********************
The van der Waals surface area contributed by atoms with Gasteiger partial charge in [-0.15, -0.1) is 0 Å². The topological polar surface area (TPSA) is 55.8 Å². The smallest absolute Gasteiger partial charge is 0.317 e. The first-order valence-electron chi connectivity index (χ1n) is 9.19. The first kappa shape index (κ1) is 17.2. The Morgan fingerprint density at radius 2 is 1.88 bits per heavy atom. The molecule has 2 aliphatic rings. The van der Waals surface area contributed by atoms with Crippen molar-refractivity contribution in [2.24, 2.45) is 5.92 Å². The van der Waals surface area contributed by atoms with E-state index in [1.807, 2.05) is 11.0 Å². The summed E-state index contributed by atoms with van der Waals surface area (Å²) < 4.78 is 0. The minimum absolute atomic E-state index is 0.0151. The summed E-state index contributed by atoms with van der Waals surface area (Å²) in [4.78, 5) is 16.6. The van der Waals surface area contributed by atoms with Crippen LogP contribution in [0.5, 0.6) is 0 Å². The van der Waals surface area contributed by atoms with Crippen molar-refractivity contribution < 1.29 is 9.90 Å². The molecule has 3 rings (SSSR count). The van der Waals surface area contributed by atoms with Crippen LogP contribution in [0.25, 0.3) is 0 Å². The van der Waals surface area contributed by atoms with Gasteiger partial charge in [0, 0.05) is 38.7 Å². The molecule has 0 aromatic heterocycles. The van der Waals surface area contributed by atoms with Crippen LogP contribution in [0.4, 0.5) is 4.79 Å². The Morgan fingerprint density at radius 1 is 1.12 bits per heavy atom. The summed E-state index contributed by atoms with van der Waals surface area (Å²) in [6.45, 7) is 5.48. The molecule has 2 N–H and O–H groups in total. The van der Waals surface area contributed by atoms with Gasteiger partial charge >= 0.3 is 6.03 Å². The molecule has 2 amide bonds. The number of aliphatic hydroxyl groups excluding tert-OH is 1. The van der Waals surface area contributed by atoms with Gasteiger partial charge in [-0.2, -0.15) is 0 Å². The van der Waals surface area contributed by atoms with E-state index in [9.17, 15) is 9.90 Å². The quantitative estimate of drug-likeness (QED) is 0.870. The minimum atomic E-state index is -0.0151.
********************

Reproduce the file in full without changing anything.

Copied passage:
The van der Waals surface area contributed by atoms with Gasteiger partial charge in [-0.15, -0.1) is 0 Å². The topological polar surface area (TPSA) is 55.8 Å². The smallest absolute Gasteiger partial charge is 0.317 e. The first-order valence-electron chi connectivity index (χ1n) is 9.19. The first kappa shape index (κ1) is 17.2. The Morgan fingerprint density at radius 2 is 1.88 bits per heavy atom. The molecule has 2 aliphatic rings. The van der Waals surface area contributed by atoms with Crippen molar-refractivity contribution in [2.24, 2.45) is 5.92 Å². The van der Waals surface area contributed by atoms with E-state index in [1.807, 2.05) is 11.0 Å². The summed E-state index contributed by atoms with van der Waals surface area (Å²) < 4.78 is 0. The minimum absolute atomic E-state index is 0.0151. The summed E-state index contributed by atoms with van der Waals surface area (Å²) in [4.78, 5) is 16.6. The van der Waals surface area contributed by atoms with Crippen LogP contribution in [0.5, 0.6) is 0 Å². The van der Waals surface area contributed by atoms with Crippen molar-refractivity contribution < 1.29 is 9.90 Å². The molecule has 3 rings (SSSR count). The van der Waals surface area contributed by atoms with Crippen LogP contribution in [0.25, 0.3) is 0 Å². The van der Waals surface area contributed by atoms with Gasteiger partial charge in [0, 0.05) is 38.7 Å². The molecule has 0 aromatic heterocycles. The van der Waals surface area contributed by atoms with Crippen LogP contribution in [0.4, 0.5) is 4.79 Å². The Morgan fingerprint density at radius 1 is 1.12 bits per heavy atom. The summed E-state index contributed by atoms with van der Waals surface area (Å²) in [6.45, 7) is 5.48. The molecule has 2 N–H and O–H groups in total. The van der Waals surface area contributed by atoms with Gasteiger partial charge >= 0.3 is 6.03 Å². The molecule has 2 amide bonds. The number of aliphatic hydroxyl groups excluding tert-OH is 1. The van der Waals surface area contributed by atoms with Gasteiger partial charge in [-0.2, -0.15) is 0 Å². The van der Waals surface area contributed by atoms with E-state index in [9.17, 15) is 9.90 Å². The quantitative estimate of drug-likeness (QED) is 0.870. The minimum atomic E-state index is -0.0151.